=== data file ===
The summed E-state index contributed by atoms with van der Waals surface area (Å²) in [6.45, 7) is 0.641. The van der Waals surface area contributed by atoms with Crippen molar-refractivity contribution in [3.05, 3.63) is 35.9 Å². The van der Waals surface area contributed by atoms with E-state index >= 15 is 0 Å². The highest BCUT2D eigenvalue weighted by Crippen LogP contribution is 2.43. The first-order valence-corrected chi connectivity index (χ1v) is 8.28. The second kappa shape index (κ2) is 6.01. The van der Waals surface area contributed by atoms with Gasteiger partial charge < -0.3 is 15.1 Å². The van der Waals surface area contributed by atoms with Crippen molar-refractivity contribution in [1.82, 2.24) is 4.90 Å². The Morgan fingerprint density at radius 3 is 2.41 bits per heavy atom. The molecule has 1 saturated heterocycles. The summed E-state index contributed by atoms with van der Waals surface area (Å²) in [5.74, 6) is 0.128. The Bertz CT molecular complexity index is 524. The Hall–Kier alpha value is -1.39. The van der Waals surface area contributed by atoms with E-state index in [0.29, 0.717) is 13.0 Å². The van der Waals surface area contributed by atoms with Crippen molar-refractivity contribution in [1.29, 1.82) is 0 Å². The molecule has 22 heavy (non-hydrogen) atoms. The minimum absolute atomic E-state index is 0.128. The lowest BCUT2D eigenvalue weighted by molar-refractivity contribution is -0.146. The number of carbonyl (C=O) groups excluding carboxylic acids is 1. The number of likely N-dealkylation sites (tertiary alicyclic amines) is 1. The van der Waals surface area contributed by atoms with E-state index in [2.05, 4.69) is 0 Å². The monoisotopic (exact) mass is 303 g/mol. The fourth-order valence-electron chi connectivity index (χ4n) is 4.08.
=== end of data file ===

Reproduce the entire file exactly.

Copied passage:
The summed E-state index contributed by atoms with van der Waals surface area (Å²) in [6.45, 7) is 0.641. The van der Waals surface area contributed by atoms with Crippen molar-refractivity contribution in [3.05, 3.63) is 35.9 Å². The van der Waals surface area contributed by atoms with E-state index >= 15 is 0 Å². The highest BCUT2D eigenvalue weighted by Crippen LogP contribution is 2.43. The first-order valence-corrected chi connectivity index (χ1v) is 8.28. The second kappa shape index (κ2) is 6.01. The van der Waals surface area contributed by atoms with Gasteiger partial charge < -0.3 is 15.1 Å². The van der Waals surface area contributed by atoms with Crippen molar-refractivity contribution in [1.82, 2.24) is 4.90 Å². The Morgan fingerprint density at radius 3 is 2.41 bits per heavy atom. The molecule has 1 saturated heterocycles. The summed E-state index contributed by atoms with van der Waals surface area (Å²) in [5.74, 6) is 0.128. The Bertz CT molecular complexity index is 524. The Hall–Kier alpha value is -1.39. The van der Waals surface area contributed by atoms with E-state index in [0.29, 0.717) is 13.0 Å². The van der Waals surface area contributed by atoms with Crippen molar-refractivity contribution in [1.29, 1.82) is 0 Å². The molecule has 22 heavy (non-hydrogen) atoms. The minimum absolute atomic E-state index is 0.128. The lowest BCUT2D eigenvalue weighted by molar-refractivity contribution is -0.146. The number of carbonyl (C=O) groups excluding carboxylic acids is 1. The number of likely N-dealkylation sites (tertiary alicyclic amines) is 1. The van der Waals surface area contributed by atoms with E-state index in [2.05, 4.69) is 0 Å². The monoisotopic (exact) mass is 303 g/mol. The fourth-order valence-electron chi connectivity index (χ4n) is 4.08.